Writing Python Bindings

CMake and Directory Layout

To allow users to analyze output from simulations and take advantage of SpECTRE's data structures and functions in python, bindings must sometimes be written. SpECTRE uses Boost.Python to aid with generating the bindings. The C++ code for the bindings should generally go in a Python subdirectory. For example, the bindings for the DataStructures library would go in src/DataStructures/Python/. SpECTRE provides the spectre_python_add_module CMake function to make adding a new python module, be it with or without bindings, easy. The python bindings are built only if -D BUILD_PYTHON_BINDINGS=ON is passed when invoking cmake.

The function spectre_python_add_module takes as its first argument the module, in our case DataStructures. The bindings library will be prefixed with Py, and therefore be called PyDataStructures. Optionally, a list of SOURCES can be passed to the CMake function. If the python module will only consist of python files, then the SOURCES option should not be specified. Python files that should be part of the module can be passed with the keyword PYTHON_FILES, e.g. PYTHON_FILES Hello.py HelloWorld.py. Finally, the MODULE_PATH named argument can be passed with a string that is the path to where the module should be. For example, MODULE_PATH "submodule0/submodule1/" would mean the module is accessed from python using import spectre.submodule0.submodule1.MODULE_NAME.

Here is a complete example of how to call the spectre_python_add_module function:

spectre_python_add_module(
ExtraDataStructures
MODULE_PATH "DataStructures/"
SOURCES Bindings.cpp MyCoolDataStructure.cpp
PYTHON_FILES CoolPythonDataStructure.py
)

The library that is added has the name PyExtraDataStructures and requires that at least the ${SPECTRE_LINK_PYBINDINGS} be set as the last entry to the target_link_libraries call. For example,

target_link_libraries(
PyExtraDataStructures
PUBLIC ExtraDataStructures
${SPECTRE_LINK_PYBINDINGS}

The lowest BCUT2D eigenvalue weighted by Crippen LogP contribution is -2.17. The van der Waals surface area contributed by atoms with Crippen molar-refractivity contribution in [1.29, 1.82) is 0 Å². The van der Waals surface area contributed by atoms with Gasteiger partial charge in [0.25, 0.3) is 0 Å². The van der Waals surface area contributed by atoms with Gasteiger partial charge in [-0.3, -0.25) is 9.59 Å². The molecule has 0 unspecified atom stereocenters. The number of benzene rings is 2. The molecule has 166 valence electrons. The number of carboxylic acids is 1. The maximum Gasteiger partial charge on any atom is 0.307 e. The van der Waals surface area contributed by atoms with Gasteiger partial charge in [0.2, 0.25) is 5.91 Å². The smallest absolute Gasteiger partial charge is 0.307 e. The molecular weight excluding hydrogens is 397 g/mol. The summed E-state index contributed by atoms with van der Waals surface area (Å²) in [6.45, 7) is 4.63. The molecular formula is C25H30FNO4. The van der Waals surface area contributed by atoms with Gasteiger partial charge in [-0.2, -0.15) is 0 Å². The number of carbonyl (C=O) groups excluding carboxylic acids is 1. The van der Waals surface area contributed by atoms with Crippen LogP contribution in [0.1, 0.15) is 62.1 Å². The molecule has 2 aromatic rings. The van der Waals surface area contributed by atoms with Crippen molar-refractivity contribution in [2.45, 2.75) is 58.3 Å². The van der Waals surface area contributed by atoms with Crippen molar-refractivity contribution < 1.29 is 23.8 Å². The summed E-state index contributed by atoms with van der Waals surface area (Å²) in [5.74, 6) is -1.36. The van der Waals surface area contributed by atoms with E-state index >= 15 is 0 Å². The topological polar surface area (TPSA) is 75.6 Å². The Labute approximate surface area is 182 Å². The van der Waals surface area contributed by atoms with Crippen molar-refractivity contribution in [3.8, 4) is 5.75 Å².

)
Warning
${SPECTRE_LINK_PYBINDINGS} must be the last argument to target_link_libraries.

Writing Bindings

Once a python module has been added you can write the actual bindings. You should structure your bindings directory to reflect the structure of the library you're writing bindings for. For example, say we want bindings for DataVector and Matrix then we should have one source file for each class's bindings inside src/DataStructures/Python. The functions that generate the bindings should be in the py_bindings namespace and have a reasonable name such as bind_datavector. There should be a file named Bindings.cpp which calls all the bind_* functions. The Bindings.cpp file is quite simple and should include <boost/python.hpp>, forward declare the bind_* functions, and then have BOOST_PYTHON_MODULE function. For example,

#include <boost/python.hpp>
namespace py_bindings {
void bind_datavector();
} // namespace py_bindings
BOOST_PYTHON_MODULE(_DataStructures) {
Py_Initialize();
py_bindings::bind_datavector();
}

Note that the library name is passed to BOOST_PYTHON_MODULE and is prefixed with an underscore. The underscore is important!

The DataVector bindings serve as an example with code comments on how to write bindings for a class. There is also extensive documentation available directly from Boost.Python and this GitHub repository also has many helpful examples. SpECTRE currently aims to support both Python 2.7 and Python 3 and as such all bindings must support both.

Note
Exceptions should be allowed to propagate through the bindings so that error handling via exceptions is possible from python rather than having the python interpreter being killed with a call to abort.

Testing Python Bindings and Code

All the python bindings must be tested. SpECTRE uses the unittest framework provided as part of python. To register a test file with CMake use the SpECTRE-provided function spectre_add_python_test passing as the first argument the test name (e.g. "Unit.DataStructures.Python.DataVector"), the file as the second argument (e.g. Test_DataVector.py), and a semicolon separated list of labels as the last (e.g. "unit;datastructures;python"). All the test cases should be in a single class so that the python unit testing framework will run all test functions on a single invocation to avoid startup cost.

Below is an example of registering a python test file

spectre_add_python_test(
"Unit.DataStructures.Python.DataVector"
Test_DataVector.py
"unit;datastructures;python")

Using The Bindings

See Using SpECTRE's Python

Notes: